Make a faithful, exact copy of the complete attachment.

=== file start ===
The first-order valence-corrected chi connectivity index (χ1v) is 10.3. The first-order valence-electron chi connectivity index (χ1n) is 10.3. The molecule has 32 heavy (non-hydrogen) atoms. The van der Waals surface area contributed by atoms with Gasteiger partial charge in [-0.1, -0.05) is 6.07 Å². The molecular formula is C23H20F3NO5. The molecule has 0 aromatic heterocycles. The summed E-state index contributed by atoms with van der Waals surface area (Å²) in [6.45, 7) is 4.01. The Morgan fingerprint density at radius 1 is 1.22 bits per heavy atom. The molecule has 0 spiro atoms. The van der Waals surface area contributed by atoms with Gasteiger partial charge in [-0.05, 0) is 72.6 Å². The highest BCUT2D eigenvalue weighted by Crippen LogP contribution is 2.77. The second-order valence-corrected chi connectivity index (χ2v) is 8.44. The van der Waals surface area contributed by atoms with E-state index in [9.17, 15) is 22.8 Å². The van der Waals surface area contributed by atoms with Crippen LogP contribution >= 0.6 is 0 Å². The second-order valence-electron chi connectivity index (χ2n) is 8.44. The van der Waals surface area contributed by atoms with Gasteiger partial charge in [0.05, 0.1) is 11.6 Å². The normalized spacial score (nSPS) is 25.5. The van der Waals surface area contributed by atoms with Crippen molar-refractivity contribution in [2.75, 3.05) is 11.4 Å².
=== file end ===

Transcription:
The first-order valence-corrected chi connectivity index (χ1v) is 10.3. The first-order valence-electron chi connectivity index (χ1n) is 10.3. The molecule has 32 heavy (non-hydrogen) atoms. The van der Waals surface area contributed by atoms with Gasteiger partial charge in [-0.1, -0.05) is 6.07 Å². The molecular formula is C23H20F3NO5. The molecule has 0 aromatic heterocycles. The summed E-state index contributed by atoms with van der Waals surface area (Å²) in [6.45, 7) is 4.01. The Morgan fingerprint density at radius 1 is 1.22 bits per heavy atom. The molecule has 0 spiro atoms. The van der Waals surface area contributed by atoms with Gasteiger partial charge in [-0.05, 0) is 72.6 Å². The highest BCUT2D eigenvalue weighted by Crippen LogP contribution is 2.77. The second-order valence-corrected chi connectivity index (χ2v) is 8.44. The van der Waals surface area contributed by atoms with E-state index in [9.17, 15) is 22.8 Å². The van der Waals surface area contributed by atoms with Crippen LogP contribution >= 0.6 is 0 Å². The second-order valence-electron chi connectivity index (χ2n) is 8.44. The van der Waals surface area contributed by atoms with Gasteiger partial charge in [0.05, 0.1) is 11.6 Å². The normalized spacial score (nSPS) is 25.5. The van der Waals surface area contributed by atoms with Crippen molar-refractivity contribution in [2.75, 3.05) is 11.4 Å².